• Interfaces

    Interfaces

    Reliable data transfer over longer distances

CameraLink

As an absolute high-end interface with the highest possible data rate, the CameraLink standard is well established in machine vision and completely replaced the LVDS interface.

CameraLink (CL) is a standard which was created by the Automated Imaging Association (AIA). The members of AIA are many renowned camera, frame grabber and software manufacturers in industrial machine vision. CL is an advancement of the Channellink protocol and was created in 2000 in the specification 1.0 especially for secure image transmission of large data quantities. The current standard is version 2.0, which was released in November 2011.

Advantages of the CameraLink interface

  • CameraLink provides the user with the highest data rate of up to 800 MB/s. High-resolution image signals of fast area scan or line scan cameras can be transmitted in this way. Almost every important supplier of high-end cameras for machine vision offers CameraLink cameras.
  • The digital image transmission is free of loss and takes place via standardised signals, cables and plugs. Compared to the LVDS interface, now all cameras and frame grabbers of all manufacturers use the same plug and socket. The plug connections are screwed or clipped and therefore industry-suited.
  • CameraLink as an industry standard reduces the costs for cameras, frame grabbers, and especially for cables due to this compatibility.
  • In addition to data conductors for the image transfer, CameraLink interfaces integrate a two-core serial interface for the configuration and control of the camera as well as another four conductors for the transmission of trigger and synchronisation signals. This external triggering allows for a very low release delay and guarantees a nearly real-time capable control of the camera.
  • In addition to the CameraLink cable, another connector for the voltage supply of the camera is required. The latest specification 1.2 of CameraLink also introduces a PowerOverCameraLink (PoCL) and a MiniCameraLink plug connector with PoCL in order that only one cable must be used. The first new cameras for MiniCameraLink were launched in 2008.

Characteristics of CameraLink

  • CameraLink is a serial high-speed point-to-point connection. A maximum of two cameras can be connected to a computer system using one frame grabber. Further cameras require the use of additional frame grabber cards.
  • The bit width per pixel can vary between 8 and 16 bits. The maximum pixel frequency of the data transfer is 85 MHz. If even more data must be transmitted, this can be done in several parallel data streams. They are called taps.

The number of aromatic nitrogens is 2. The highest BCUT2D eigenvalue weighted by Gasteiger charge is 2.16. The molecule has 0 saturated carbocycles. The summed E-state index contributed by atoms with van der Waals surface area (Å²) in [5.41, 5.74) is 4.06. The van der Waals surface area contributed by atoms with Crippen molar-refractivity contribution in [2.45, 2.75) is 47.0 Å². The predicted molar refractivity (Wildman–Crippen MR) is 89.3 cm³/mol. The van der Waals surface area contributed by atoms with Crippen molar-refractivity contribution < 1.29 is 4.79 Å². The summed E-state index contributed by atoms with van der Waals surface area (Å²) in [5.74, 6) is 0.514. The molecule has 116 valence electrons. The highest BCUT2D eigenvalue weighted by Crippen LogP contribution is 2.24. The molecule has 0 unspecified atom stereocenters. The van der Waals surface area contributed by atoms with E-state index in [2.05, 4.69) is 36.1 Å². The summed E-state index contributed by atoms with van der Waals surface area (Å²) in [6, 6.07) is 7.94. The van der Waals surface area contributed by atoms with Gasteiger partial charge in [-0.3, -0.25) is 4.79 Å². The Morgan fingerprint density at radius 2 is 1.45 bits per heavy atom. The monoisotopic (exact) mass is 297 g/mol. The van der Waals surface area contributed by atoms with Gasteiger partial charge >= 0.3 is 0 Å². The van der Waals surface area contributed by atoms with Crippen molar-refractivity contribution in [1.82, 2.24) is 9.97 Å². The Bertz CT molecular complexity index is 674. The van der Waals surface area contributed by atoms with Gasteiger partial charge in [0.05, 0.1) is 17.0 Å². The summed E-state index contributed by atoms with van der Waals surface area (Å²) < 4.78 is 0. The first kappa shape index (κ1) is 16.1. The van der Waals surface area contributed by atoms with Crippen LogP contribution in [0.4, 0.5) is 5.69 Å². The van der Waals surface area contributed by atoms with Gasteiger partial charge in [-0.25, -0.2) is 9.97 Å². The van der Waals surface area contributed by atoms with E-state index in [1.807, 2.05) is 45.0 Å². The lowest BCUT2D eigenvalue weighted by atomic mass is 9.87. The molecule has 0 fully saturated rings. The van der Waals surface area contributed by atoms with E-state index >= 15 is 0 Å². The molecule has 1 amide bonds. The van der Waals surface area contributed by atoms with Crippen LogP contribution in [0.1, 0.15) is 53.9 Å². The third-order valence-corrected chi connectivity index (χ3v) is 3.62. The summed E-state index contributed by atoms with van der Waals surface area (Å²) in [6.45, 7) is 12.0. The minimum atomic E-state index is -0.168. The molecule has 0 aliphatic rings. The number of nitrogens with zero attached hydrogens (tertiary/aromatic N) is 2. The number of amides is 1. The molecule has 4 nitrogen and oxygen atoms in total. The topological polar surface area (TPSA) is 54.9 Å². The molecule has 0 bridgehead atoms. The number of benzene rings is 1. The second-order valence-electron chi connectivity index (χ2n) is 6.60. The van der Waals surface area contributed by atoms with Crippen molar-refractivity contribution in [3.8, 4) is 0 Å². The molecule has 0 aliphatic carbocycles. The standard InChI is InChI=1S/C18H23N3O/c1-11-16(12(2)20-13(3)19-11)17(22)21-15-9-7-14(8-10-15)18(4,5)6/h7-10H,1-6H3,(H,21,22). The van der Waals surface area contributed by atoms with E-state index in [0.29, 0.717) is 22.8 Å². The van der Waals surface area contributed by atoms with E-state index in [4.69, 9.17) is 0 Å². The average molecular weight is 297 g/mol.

CameraLink is available in three different variations:

  • Base (maximum 24 bits per cycle) – approx. 255 MB/s using 3 taps of 8 bits each (3 bytes * 85 MHz)
  • Medium (maximum 48 bits per cycle) - approx. 510 MB/s
  • Full (maximum 64 bits per cycle) - approx. 680 MB/s using 8 taps, with special tricks even more (800 MByte/s)
  • CameraLink cameras are connected to a PC system by means of frame grabbers. These plug-in cards for the PCI bus or PCI Express bus can transfer the image data to the internal memory by using DMA channels with extremely low processor load. Therefore the image data transmission via CameraLink requires extremely little processor capacity of the system.
  • The CameraLink specification defines a standard for cables, connections, signal format and serial communication interface. Yet, as opposed to FireWire and, in the optimal case, GigE vision, the communication between camera and computer is not defined by a special standard. For correct operation a suitable config file is required which tells the frame grabber and software how the images are transferred and via which serial commands the camera is controlled.
  • Via the standardised cable connection using an MDR26 plug, not the total bandwidth of the medium or full specification can be realised. Instead of using different cables and plugs, communication is established via a second CameraLink cable and a second connection socket on camera and frame grabber (see above picture).
  • Typical cable lengths realised using CameraLink are approximately 10 metres. When using particularly high-quality cables, frame grabbers and cameras, this specification can slightly be exceed in case of lower pixel frequency. MiniCL plugs and cables provide the user with a somewhat lower performance due to the miniaturisation.
  • If even longer distances must be bridged, repeaters or, for particularly long distances of up to 500 metres, optic fibre couplers must be used.

Disadvantages of CameraLink

  • A frame grabber is required for the operation, which only provides connection possibilities for two cameras. Multi-camera systems can thus not be realised using CL.
  • CL cameras are typically more expensive, the use of a frame grabber card also incurs higher additional costs.
  • The cable lengths of 7 to 15 m are not sufficient for certain applications. Optic fibre transmission systems are very expensive.

Conclusion:
CameraLink serves as well-established high-end interface in order to transmit large data quantities of single area scan or line scan cameras to a PC. Due to the system costs, CameraLink is too expensive for the mass of (simple) standard applications. Other digital interfaces are preferentially used for this purpose.

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